Ceratopteris thalictroides - Watersprite
Watersprite (Ceratopteris thalictroides) is also known as Water Fern and Indian Fern. Its native habitat is still or slowly moving waters in tropical regions around the globe. Watersprite has been a popular aquarium plant since the early 20th century and is still one of the most commonly utilized aquarium plants due to its sturdiness, fast growth rate and ease of propagation. It will also bind a lot of organic waste and release plenty of oxygen into the water. Watersprite a versatile plant that can be planted in the substrate, anchored to aquarium decoration, or left floating on the surface.
Watersprite can grow taller than 60 cm and is somewhat similar to the Chrysanthemum plant. The leaves are soft and of an emerald green shade. The exact color will depend on how much light your aquarium receives. This plant can grow up above the surface and the leaves will then become brittle and quite fleshy. This can be compared to the big, pliable leaves that grow below the surface.
One of the reasons why Watersprite is so popular is that it will grow planted as well as unplanted. If you want to keep it planted, you can use a pot or plant it directly in the aquarium substrate. If you have digging fish, you can instead anchor Watersprite to rocks, driftwood or other types of aquarium decorations. Anchoring is however far from mandatory since Watersprite can float on the surface, thereby dimming the light and providing great cover for shy fishes.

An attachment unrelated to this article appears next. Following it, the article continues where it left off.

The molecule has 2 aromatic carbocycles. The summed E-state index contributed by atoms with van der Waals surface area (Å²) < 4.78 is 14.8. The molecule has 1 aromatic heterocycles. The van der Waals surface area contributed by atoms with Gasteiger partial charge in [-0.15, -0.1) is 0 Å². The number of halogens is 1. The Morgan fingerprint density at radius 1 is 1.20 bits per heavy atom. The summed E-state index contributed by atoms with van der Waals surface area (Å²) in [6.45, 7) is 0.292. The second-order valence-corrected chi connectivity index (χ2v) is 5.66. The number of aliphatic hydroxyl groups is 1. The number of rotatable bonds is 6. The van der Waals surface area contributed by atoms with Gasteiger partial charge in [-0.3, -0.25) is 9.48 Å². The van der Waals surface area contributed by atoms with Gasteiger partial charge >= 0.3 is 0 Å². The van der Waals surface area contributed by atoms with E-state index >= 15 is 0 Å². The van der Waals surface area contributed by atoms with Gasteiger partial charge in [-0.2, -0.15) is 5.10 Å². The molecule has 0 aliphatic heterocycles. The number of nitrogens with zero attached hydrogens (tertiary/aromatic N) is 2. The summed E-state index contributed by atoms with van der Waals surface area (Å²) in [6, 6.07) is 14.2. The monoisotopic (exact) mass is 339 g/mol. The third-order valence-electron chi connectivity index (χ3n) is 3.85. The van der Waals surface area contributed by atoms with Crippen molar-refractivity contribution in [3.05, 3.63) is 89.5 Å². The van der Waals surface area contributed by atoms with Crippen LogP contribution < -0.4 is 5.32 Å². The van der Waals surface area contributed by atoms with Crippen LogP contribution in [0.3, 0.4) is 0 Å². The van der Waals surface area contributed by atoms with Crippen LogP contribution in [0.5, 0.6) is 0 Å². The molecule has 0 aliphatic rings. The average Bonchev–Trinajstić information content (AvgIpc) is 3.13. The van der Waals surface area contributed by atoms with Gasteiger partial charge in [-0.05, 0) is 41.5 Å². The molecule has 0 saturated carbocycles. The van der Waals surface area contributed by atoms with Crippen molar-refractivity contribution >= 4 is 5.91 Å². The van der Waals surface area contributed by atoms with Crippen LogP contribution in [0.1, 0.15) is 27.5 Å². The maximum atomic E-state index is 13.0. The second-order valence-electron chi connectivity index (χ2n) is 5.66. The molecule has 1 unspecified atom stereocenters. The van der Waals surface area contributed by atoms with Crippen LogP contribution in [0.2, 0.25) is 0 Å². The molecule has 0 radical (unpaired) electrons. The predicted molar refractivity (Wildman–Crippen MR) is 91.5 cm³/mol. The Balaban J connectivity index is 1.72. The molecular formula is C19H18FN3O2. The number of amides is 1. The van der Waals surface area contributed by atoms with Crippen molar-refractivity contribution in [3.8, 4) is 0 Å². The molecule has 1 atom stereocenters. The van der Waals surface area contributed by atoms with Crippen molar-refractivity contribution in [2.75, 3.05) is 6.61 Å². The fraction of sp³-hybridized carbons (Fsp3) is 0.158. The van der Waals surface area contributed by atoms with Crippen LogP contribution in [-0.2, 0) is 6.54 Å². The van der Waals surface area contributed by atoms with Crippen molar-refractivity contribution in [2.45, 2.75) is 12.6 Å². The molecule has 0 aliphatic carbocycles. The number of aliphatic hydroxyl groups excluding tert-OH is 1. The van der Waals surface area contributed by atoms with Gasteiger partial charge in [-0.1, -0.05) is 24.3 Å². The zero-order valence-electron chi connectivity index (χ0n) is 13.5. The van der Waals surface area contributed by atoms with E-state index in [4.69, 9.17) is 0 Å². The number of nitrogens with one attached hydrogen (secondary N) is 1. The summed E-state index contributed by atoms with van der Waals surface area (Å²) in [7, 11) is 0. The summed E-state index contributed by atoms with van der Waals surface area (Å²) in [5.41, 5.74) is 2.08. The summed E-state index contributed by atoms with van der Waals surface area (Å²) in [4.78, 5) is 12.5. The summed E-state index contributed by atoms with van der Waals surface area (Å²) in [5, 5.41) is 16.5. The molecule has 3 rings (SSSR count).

Recommended conditions for Watersprite
Watersprite is a really sturdy plant that will adapt to most freshwater conditions. The preferred conditions are however soft and slightly acidic water. The water temperature should ideally be kept above 20 degrees C. Direct or indirect incandescent lighting (i.e. “normal” aquarium lighting) is enough for this plant, but is will appreciate fluorescent lighting. Natural light is also an option.
Since Watersprite is robust and grows fast, it can be kept even in aquariums where the fish like to nibble on plants. It is also resilient towards algae growth and snails. Its nemesis is instead potassium permanganate and this should therefore never be used to disinfect the aquarium.
Watersprite propagates by forming “babies” on the outer leaf margins. These babies will then break of and develop their own roots. If the babies are unwilling to leave on their own, you can gently pull them from the parent plant when you begin to see tiny roots. If a leaf is torn from your Watersprite, you can leave it floating in the aquarium and wait for it to form new babies. Babies can be formed by both submerged and non-submerged Watersprite leaves. The parent plant normally dies within a year, but by then it will have formed numerous babies.
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